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What will a pain management doctor prescribe for bulging and herniated disks?

Responses (2)

IhearttheOcean 6 Sep 2011

All depends on the Dr. For me, not much. I've been getting the run around from drs for years. The last one I went to seemed to actually care the most out of any of them and he's a pain management Dr/ spine specialist. But all I've gotten so far is Daypro ( a strong anti inflammatory) and a new muscle relaxant that I've never tried because I've had no success with all the other ones I've tried.

Years ago I was on opiate pain meds for my back and then my Dr said he had to stop prescribing them for me and I was unable to get any other drs to take me seriously without treating me like a drug addict. So I eventually just started buying off the streets and self medicating which worked great for years but eventually I got into legal problems for it so I had to stop and go back and try the legal doctor route again but since then I went to 2 pain management docs with no real relief.

Its so difficult to find quality care for pain problems nowadays because of the government crackdowns. But now I'm on probation and can't risk getting in anymore trouble so I'm stuck in pain having to rely on doctors to take care of me. And what's even worse is the 3 times I went to see him, they did urinalysys tests at each visit and my insurance didn't cover any of them so I now owe them over $4,000 for those tests which I didn't even want done. Its just for them, no benefit to me. The next step they said is for me to get cortizone injections in my back which I'm fine with but they want to get paid for what they already did first and there's no way I have or would even consider paying them all that money for a couple check ups in which they didn't even do anything for me except give me 2 lousy meds that I could have gotten from my regular Dr anyway.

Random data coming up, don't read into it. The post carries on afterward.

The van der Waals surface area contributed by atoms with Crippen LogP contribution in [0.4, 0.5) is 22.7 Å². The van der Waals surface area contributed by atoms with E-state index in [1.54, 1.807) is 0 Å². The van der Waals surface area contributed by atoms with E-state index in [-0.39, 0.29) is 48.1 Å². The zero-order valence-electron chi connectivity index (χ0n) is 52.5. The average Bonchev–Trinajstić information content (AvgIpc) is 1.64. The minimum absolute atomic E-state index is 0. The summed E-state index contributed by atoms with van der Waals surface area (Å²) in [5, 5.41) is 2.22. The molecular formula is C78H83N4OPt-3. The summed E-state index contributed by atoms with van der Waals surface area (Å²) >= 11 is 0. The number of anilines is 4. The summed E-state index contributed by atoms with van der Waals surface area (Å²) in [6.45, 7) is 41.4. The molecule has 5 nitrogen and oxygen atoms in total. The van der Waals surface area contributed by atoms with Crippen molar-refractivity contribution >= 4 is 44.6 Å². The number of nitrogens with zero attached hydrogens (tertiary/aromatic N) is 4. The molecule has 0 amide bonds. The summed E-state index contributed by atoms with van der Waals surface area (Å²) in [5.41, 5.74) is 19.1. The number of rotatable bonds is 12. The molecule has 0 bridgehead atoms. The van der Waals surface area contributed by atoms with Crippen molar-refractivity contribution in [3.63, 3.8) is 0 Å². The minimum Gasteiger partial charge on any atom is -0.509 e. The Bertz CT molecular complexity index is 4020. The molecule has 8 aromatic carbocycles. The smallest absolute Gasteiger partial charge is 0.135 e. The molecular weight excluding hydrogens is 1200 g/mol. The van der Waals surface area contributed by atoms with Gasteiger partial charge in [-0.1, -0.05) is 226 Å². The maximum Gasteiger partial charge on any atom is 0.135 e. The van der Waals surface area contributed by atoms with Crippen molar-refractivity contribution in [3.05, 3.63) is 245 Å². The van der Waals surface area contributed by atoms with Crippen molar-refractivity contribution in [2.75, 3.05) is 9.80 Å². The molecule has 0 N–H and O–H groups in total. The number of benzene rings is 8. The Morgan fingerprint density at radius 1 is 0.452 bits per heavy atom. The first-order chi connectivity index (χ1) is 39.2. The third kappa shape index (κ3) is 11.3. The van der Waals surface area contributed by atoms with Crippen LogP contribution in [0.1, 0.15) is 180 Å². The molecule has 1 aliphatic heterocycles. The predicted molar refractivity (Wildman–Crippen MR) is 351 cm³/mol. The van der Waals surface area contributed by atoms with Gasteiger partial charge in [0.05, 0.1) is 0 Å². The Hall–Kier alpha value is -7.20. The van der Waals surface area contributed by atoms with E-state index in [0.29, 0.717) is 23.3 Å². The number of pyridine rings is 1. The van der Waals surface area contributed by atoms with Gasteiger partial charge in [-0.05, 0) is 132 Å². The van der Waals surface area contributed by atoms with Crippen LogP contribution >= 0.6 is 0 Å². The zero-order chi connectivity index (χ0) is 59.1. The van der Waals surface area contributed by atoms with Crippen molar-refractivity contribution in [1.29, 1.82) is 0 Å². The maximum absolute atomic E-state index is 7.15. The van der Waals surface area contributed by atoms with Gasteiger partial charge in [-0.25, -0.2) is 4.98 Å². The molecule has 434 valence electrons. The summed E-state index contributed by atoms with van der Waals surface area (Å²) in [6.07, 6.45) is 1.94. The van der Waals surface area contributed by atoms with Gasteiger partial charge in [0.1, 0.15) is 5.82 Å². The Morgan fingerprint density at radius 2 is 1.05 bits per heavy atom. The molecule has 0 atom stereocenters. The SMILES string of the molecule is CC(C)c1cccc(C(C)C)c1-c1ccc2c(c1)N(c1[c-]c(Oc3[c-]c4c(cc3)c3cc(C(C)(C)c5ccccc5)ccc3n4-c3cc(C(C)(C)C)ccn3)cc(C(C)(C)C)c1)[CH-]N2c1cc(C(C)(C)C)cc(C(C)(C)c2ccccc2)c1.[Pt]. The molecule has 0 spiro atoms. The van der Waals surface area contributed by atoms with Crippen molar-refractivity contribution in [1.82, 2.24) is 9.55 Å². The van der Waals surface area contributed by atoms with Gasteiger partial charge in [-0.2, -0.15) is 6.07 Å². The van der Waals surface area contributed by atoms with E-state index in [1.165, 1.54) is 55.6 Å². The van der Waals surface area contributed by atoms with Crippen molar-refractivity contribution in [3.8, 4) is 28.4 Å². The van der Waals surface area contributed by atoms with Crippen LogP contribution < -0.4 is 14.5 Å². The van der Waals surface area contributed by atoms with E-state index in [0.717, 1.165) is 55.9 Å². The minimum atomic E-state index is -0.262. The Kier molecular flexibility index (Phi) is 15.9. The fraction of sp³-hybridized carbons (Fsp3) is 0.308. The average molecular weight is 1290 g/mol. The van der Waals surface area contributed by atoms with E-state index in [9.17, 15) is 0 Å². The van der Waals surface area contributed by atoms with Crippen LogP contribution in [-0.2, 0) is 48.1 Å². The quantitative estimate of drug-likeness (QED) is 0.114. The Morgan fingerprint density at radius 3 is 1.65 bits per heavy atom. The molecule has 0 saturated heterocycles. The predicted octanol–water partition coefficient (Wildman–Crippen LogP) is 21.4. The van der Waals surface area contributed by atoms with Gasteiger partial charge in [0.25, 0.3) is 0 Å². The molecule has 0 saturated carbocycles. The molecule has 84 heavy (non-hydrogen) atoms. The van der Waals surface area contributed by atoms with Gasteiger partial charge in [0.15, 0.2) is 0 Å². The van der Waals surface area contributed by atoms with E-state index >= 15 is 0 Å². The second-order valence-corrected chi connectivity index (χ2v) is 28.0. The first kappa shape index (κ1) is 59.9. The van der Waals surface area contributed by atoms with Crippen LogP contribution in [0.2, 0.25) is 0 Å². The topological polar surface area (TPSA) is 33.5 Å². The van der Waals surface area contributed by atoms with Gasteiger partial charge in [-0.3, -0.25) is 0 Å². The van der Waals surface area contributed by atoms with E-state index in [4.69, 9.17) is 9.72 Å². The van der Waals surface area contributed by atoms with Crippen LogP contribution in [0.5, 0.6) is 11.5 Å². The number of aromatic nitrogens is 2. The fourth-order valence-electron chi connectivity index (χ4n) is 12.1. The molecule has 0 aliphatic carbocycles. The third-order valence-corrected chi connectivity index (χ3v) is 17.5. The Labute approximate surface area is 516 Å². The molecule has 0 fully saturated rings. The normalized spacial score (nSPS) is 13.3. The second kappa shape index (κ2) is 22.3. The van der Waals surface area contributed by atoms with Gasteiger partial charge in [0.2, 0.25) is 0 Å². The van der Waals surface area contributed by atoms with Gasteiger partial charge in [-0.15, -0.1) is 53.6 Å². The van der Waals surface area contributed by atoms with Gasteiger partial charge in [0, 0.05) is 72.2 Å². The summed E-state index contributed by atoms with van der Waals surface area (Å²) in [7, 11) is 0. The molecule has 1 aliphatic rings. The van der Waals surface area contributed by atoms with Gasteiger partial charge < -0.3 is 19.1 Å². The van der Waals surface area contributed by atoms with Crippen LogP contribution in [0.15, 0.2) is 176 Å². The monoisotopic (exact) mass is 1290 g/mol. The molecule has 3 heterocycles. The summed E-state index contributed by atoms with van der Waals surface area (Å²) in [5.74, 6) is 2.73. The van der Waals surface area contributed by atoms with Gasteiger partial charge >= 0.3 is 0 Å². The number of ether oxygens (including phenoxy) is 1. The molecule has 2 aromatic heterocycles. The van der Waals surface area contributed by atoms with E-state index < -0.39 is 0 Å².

Sorry for the rant lol, I wanted to try to answer your question from my experience but I'm just really frustrated right now with our whole system and needed to vent a little lol.

litlmommag 7 Sep 2011

Your honesy is very reassuring to me my advise to you is to find a differnt pain specialist you don't owe a bill to sme hospitals have pain management clinics now they have prgrams that g by your income and they give assistance to help you with the bills they can't refuse you then you should atleast be able to get the shots my shots in my back are cortizone but he said there is another additive to boost the shots and he gives me lidacan patches they really do help I hope this helps you good luck

IhearttheOcean 7 Sep 2011

Thanks for your response. Yea ill probably end up having to find another Dr which sucks because this is already the second one I've been to in my area so I don't want anyone to think I'm Dr shopping or anything like that. The first one was just a real jerk and not helpful or understanding at all. I read online afterwards and found reviews about local drs which 90% of ppl said the same thing about him so I realized it wasn't just me so that's when I decided to find a new one. So I picked the one with the best reviews and went to him. Unfortunately he's really busy so they said id have to see another Dr within his practice. The one I saw was a lot better than my other one but still not what I was hoping for.

IhearttheOcean 7 Sep 2011

Oh and yea the shots id be getting are the same as you were describing. Apparently there's a numbing agent in there as well. I've never heard about the patches but ill have to check into it because id like to try that. I regularly use the otc patches like icy hot and ones like that and they help some so I'm sure one with lidocaine would definitely help. Thanks for the encouragement and ideas.

DzooBaby 6 Sep 2011

Yes. It is very hard to say. It depends on the Dr and also what all you have already tried. they might start you out on a stronger NSAID-something stronger than what you get OTC or maybe an anticonvulsant or antidepressant medication as some of them have shown to be of use in chronic pain or they may start you on a mild short acting opioids and/or a muscle relaxant. If you have already tried the stronger NSAIDS and short acting opioids they may try a long acting opioid. They may also want to try epidural injections, nerve blocks, facet joint injections, physical therapy of some sort or other, massage, chiropractic therapy and manipulation and there are a few other treatments they may suggest. Be sure you bring records with you of what you have already tried so he doesnt start for square one if you have been treating with a PCP before now. Be open to non drug therapies and also to non opioid drug therapies. Give all suggestions a try and be patient. It sometimes takes a bit of trial and error bfore you hit on the right combo to treat your pain.

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